An Illinois Appellate Court recently dismissed a class
action lawsuit challenging automated red-light tickets given at an intersection in a municipality. Tock
v. Village of Stone Park

Under the Illinois Vehicle Code, municipalities can write automated
tickets for drivers who stop after road markings and enter an intersection
through the use of red-light traffic cameras. The law provides recipients of these
automated tickets with an opportunity to challenge xthe tickets. In this case, three drivers received automated
tickets from the village’s red-light camera at the same intersection for
stopping after road markings. One driver appealed the ticket at an in-person
hearing and got it dismissed. Another challenged the ticket at an in-person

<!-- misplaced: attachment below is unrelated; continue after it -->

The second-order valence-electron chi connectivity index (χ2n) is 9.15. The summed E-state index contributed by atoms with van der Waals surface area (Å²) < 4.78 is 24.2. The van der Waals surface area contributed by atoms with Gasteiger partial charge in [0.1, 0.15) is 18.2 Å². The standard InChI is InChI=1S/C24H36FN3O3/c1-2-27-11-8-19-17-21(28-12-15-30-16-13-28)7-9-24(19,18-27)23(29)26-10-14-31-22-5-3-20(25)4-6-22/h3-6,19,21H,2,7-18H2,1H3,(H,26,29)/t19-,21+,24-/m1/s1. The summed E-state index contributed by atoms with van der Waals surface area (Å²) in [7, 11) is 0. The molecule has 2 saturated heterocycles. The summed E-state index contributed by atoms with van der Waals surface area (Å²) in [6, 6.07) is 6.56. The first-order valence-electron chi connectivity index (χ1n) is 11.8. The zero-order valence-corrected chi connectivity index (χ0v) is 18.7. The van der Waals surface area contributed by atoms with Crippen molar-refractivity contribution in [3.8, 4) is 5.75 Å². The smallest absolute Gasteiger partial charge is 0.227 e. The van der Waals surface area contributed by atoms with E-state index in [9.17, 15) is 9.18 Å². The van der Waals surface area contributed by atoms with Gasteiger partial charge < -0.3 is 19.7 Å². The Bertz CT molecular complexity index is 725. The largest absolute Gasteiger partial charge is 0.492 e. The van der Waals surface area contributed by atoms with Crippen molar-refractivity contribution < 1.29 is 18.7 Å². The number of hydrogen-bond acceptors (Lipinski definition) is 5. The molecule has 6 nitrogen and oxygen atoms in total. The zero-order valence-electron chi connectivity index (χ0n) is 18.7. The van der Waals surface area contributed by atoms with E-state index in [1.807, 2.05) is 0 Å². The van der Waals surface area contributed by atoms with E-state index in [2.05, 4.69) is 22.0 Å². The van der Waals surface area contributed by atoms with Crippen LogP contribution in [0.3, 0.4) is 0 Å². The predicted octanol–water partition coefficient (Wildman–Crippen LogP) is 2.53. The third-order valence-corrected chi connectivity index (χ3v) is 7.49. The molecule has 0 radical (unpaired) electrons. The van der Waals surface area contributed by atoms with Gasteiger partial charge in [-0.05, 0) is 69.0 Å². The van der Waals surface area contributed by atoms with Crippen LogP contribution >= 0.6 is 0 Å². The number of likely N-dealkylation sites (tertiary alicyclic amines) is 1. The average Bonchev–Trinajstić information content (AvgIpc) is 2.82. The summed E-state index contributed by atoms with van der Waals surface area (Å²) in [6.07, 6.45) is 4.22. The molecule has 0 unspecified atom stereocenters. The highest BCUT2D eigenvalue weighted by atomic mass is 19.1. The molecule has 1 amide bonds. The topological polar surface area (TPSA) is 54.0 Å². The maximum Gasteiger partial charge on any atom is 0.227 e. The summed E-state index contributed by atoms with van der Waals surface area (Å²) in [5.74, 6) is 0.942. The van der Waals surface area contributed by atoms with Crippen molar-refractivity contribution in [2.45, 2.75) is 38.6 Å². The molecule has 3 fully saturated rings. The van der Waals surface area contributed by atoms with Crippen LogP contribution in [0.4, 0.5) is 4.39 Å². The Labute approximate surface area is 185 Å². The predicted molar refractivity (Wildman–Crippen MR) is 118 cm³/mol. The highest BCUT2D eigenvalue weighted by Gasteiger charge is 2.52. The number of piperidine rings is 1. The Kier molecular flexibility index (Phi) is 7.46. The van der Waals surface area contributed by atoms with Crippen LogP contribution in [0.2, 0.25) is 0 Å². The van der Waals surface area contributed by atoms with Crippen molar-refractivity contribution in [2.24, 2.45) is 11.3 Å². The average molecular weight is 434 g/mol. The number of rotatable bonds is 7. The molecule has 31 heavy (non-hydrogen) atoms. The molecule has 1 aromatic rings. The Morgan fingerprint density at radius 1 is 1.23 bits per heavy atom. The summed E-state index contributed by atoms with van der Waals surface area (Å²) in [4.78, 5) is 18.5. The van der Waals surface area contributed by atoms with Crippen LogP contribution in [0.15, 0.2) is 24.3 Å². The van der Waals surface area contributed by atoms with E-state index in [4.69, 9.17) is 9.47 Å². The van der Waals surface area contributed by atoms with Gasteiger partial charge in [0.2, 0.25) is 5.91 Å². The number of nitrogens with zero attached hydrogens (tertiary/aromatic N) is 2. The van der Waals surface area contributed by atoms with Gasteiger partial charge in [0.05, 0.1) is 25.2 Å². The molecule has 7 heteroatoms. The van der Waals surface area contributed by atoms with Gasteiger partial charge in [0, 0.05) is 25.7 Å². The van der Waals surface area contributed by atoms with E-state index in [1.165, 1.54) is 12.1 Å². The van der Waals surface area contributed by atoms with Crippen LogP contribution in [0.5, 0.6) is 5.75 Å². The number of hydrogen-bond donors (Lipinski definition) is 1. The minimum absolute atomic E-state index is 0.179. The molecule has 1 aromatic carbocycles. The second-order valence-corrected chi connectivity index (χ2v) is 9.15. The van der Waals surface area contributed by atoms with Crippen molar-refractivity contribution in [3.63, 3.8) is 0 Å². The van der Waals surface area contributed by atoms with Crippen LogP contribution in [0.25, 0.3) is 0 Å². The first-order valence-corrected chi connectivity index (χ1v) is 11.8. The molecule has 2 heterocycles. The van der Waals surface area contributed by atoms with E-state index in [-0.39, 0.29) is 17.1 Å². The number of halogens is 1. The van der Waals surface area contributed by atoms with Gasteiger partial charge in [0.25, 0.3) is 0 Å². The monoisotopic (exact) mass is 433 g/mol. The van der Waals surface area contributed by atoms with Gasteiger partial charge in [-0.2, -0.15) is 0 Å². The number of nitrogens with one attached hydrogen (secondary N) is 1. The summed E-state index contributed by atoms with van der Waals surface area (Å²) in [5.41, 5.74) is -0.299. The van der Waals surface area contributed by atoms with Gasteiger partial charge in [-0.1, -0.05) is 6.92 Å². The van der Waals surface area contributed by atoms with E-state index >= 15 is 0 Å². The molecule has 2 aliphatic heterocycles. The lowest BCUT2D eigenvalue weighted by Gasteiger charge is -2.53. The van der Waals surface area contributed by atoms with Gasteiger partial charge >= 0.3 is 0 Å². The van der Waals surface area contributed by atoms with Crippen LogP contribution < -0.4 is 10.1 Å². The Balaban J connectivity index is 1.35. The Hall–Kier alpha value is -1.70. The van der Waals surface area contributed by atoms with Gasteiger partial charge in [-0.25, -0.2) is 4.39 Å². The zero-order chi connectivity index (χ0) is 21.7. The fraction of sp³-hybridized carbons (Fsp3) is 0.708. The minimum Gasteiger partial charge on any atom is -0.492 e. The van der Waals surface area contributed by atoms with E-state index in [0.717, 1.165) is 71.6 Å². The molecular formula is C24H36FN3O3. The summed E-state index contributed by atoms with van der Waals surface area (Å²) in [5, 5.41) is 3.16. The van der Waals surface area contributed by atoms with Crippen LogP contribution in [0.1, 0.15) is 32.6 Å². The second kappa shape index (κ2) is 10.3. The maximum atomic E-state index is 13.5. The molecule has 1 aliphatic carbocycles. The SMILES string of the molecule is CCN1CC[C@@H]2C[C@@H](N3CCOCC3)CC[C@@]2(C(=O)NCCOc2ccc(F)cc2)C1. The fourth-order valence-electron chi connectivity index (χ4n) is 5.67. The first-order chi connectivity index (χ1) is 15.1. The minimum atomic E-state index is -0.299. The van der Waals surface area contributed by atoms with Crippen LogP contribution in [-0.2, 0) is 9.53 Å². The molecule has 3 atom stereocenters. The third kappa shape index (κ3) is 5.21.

hearing and lost. The third driver had an opportunity to appeal their ticket at the
circuit court but did not. All
three drivers filed a class action lawsuit on behalf of themselves and hundreds
of other drivers who received automated tickets at that intersection arguing
the camera angle was improper and they were systemically and unfairly ticketed
as a result. The circuit court dismissed the lawsuit, and the drivers appealed.

The Appellate Court also upheld the dismissal of the lawsuit for
several reasons. First, because the first driver had the ticket dismissed, there was no injury to sue over. Second, relying on Pinkston
v. Chicago
(that we recently reported on) the court reiterated parties must
exhaust their administrative remedies to file lawsuits over administrative
actions such as parking and red-light tickets. Since the second driver had a appeal
denied did not excuse a failure to appeal their ticket at the circuit
court, and the third driver did not appeal the ticket at all. 

Post Authored by Daniel Lev, Ancel Glink